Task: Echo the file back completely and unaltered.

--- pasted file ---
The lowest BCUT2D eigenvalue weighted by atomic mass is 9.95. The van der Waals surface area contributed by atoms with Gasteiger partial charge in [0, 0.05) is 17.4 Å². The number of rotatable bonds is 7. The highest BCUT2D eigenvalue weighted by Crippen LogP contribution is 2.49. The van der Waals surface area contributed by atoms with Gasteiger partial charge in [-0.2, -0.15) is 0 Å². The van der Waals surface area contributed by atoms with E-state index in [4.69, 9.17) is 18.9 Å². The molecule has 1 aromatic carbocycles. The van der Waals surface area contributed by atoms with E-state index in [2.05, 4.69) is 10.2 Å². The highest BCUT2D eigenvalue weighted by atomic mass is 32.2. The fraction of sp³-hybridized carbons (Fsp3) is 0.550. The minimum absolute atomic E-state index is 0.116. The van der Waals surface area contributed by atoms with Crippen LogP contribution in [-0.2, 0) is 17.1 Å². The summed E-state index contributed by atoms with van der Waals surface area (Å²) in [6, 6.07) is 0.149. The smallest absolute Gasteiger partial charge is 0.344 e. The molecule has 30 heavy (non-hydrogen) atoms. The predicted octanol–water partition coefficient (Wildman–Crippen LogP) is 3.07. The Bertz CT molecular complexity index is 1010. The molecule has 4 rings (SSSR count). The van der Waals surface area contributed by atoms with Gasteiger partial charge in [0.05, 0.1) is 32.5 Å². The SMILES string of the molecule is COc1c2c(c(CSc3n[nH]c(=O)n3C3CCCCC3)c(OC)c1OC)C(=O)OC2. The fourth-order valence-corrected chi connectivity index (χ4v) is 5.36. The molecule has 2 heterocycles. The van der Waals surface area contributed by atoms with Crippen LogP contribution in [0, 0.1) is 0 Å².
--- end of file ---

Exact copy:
The lowest BCUT2D eigenvalue weighted by atomic mass is 9.95. The van der Waals surface area contributed by atoms with Gasteiger partial charge in [0, 0.05) is 17.4 Å². The number of rotatable bonds is 7. The highest BCUT2D eigenvalue weighted by Crippen LogP contribution is 2.49. The van der Waals surface area contributed by atoms with Gasteiger partial charge in [-0.2, -0.15) is 0 Å². The van der Waals surface area contributed by atoms with E-state index in [4.69, 9.17) is 18.9 Å². The molecule has 1 aromatic carbocycles. The van der Waals surface area contributed by atoms with E-state index in [2.05, 4.69) is 10.2 Å². The highest BCUT2D eigenvalue weighted by atomic mass is 32.2. The fraction of sp³-hybridized carbons (Fsp3) is 0.550. The minimum absolute atomic E-state index is 0.116. The van der Waals surface area contributed by atoms with Crippen LogP contribution in [-0.2, 0) is 17.1 Å². The summed E-state index contributed by atoms with van der Waals surface area (Å²) in [6, 6.07) is 0.149. The smallest absolute Gasteiger partial charge is 0.344 e. The molecule has 30 heavy (non-hydrogen) atoms. The predicted octanol–water partition coefficient (Wildman–Crippen LogP) is 3.07. The Bertz CT molecular complexity index is 1010. The molecule has 4 rings (SSSR count). The van der Waals surface area contributed by atoms with Gasteiger partial charge in [0.05, 0.1) is 32.5 Å². The SMILES string of the molecule is COc1c2c(c(CSc3n[nH]c(=O)n3C3CCCCC3)c(OC)c1OC)C(=O)OC2. The fourth-order valence-corrected chi connectivity index (χ4v) is 5.36. The molecule has 2 heterocycles. The van der Waals surface area contributed by atoms with Crippen LogP contribution in [0, 0.1) is 0 Å².